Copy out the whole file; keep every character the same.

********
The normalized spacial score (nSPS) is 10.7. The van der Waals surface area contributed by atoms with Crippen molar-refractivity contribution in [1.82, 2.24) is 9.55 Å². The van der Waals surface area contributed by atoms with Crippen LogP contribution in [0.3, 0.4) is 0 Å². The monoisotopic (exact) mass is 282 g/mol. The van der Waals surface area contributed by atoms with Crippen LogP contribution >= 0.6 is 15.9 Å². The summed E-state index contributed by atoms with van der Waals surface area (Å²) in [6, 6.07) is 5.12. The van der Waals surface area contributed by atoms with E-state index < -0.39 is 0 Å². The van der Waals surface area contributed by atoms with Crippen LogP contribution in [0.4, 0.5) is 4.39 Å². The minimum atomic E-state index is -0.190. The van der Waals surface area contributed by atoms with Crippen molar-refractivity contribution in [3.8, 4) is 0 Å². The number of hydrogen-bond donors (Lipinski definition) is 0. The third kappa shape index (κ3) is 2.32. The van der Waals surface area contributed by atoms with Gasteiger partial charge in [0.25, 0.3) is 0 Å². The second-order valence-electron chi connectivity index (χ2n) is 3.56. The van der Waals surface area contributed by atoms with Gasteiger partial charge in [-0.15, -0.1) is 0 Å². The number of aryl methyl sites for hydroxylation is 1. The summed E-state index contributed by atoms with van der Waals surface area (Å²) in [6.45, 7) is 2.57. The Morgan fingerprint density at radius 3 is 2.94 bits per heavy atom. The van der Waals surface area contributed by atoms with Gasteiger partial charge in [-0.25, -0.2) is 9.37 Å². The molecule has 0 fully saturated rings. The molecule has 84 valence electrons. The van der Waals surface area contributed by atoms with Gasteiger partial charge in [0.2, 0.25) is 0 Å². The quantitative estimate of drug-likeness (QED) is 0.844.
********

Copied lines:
The normalized spacial score (nSPS) is 10.7. The van der Waals surface area contributed by atoms with Crippen molar-refractivity contribution in [1.82, 2.24) is 9.55 Å². The van der Waals surface area contributed by atoms with Crippen LogP contribution in [0.3, 0.4) is 0 Å². The monoisotopic (exact) mass is 282 g/mol. The van der Waals surface area contributed by atoms with Crippen LogP contribution >= 0.6 is 15.9 Å². The summed E-state index contributed by atoms with van der Waals surface area (Å²) in [6, 6.07) is 5.12. The van der Waals surface area contributed by atoms with E-state index < -0.39 is 0 Å². The van der Waals surface area contributed by atoms with Crippen LogP contribution in [0.4, 0.5) is 4.39 Å². The minimum atomic E-state index is -0.190. The van der Waals surface area contributed by atoms with Crippen molar-refractivity contribution in [3.8, 4) is 0 Å². The number of hydrogen-bond donors (Lipinski definition) is 0. The third kappa shape index (κ3) is 2.32. The van der Waals surface area contributed by atoms with Gasteiger partial charge in [0.25, 0.3) is 0 Å². The second-order valence-electron chi connectivity index (χ2n) is 3.56. The van der Waals surface area contributed by atoms with Gasteiger partial charge in [-0.15, -0.1) is 0 Å². The number of aryl methyl sites for hydroxylation is 1. The summed E-state index contributed by atoms with van der Waals surface area (Å²) in [6.45, 7) is 2.57. The Morgan fingerprint density at radius 3 is 2.94 bits per heavy atom. The van der Waals surface area contributed by atoms with Gasteiger partial charge in [-0.25, -0.2) is 9.37 Å². The molecule has 0 fully saturated rings. The molecule has 84 valence electrons. The van der Waals surface area contributed by atoms with Gasteiger partial charge in [0.2, 0.25) is 0 Å². The quantitative estimate of drug-likeness (QED) is 0.844.